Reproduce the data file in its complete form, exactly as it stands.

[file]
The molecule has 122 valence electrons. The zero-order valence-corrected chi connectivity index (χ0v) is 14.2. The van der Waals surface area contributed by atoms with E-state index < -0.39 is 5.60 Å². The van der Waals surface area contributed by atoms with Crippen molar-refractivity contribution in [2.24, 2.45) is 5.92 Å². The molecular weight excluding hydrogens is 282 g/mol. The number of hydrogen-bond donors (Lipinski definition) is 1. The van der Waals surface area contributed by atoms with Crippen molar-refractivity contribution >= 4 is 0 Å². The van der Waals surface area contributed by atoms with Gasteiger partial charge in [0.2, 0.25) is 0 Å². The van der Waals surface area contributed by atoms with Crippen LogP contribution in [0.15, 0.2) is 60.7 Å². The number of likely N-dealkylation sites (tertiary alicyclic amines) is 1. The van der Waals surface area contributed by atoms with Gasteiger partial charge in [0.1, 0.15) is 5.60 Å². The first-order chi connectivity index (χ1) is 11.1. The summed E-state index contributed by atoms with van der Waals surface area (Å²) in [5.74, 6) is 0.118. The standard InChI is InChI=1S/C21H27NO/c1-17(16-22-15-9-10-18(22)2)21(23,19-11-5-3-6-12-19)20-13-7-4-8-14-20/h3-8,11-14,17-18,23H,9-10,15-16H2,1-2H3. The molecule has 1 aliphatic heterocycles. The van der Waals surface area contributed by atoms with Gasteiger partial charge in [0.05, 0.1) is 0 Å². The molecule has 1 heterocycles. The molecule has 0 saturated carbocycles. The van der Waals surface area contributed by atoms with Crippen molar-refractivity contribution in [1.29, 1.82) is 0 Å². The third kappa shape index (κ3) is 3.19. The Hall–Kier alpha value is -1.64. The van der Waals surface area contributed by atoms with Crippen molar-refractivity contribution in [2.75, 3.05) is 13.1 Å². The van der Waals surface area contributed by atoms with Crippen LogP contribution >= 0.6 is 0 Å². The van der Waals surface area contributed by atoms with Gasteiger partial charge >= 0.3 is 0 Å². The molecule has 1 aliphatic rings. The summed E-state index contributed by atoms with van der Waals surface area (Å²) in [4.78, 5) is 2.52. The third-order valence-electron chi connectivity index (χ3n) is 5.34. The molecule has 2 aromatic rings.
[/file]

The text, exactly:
The molecule has 122 valence electrons. The zero-order valence-corrected chi connectivity index (χ0v) is 14.2. The van der Waals surface area contributed by atoms with E-state index < -0.39 is 5.60 Å². The van der Waals surface area contributed by atoms with Crippen molar-refractivity contribution in [2.24, 2.45) is 5.92 Å². The molecular weight excluding hydrogens is 282 g/mol. The number of hydrogen-bond donors (Lipinski definition) is 1. The van der Waals surface area contributed by atoms with Crippen molar-refractivity contribution >= 4 is 0 Å². The van der Waals surface area contributed by atoms with Gasteiger partial charge in [0.2, 0.25) is 0 Å². The van der Waals surface area contributed by atoms with Crippen LogP contribution in [0.15, 0.2) is 60.7 Å². The number of likely N-dealkylation sites (tertiary alicyclic amines) is 1. The van der Waals surface area contributed by atoms with Gasteiger partial charge in [0.1, 0.15) is 5.60 Å². The first-order chi connectivity index (χ1) is 11.1. The summed E-state index contributed by atoms with van der Waals surface area (Å²) in [5.74, 6) is 0.118. The standard InChI is InChI=1S/C21H27NO/c1-17(16-22-15-9-10-18(22)2)21(23,19-11-5-3-6-12-19)20-13-7-4-8-14-20/h3-8,11-14,17-18,23H,9-10,15-16H2,1-2H3. The molecule has 1 aliphatic heterocycles. The van der Waals surface area contributed by atoms with Gasteiger partial charge in [0.05, 0.1) is 0 Å². The molecule has 1 heterocycles. The molecule has 0 saturated carbocycles. The van der Waals surface area contributed by atoms with Crippen molar-refractivity contribution in [1.29, 1.82) is 0 Å². The third kappa shape index (κ3) is 3.19. The Hall–Kier alpha value is -1.64. The van der Waals surface area contributed by atoms with Crippen molar-refractivity contribution in [2.75, 3.05) is 13.1 Å². The van der Waals surface area contributed by atoms with Crippen LogP contribution >= 0.6 is 0 Å². The van der Waals surface area contributed by atoms with Gasteiger partial charge >= 0.3 is 0 Å². The molecule has 1 aliphatic rings. The summed E-state index contributed by atoms with van der Waals surface area (Å²) in [4.78, 5) is 2.52. The third-order valence-electron chi connectivity index (χ3n) is 5.34. The molecule has 2 aromatic rings.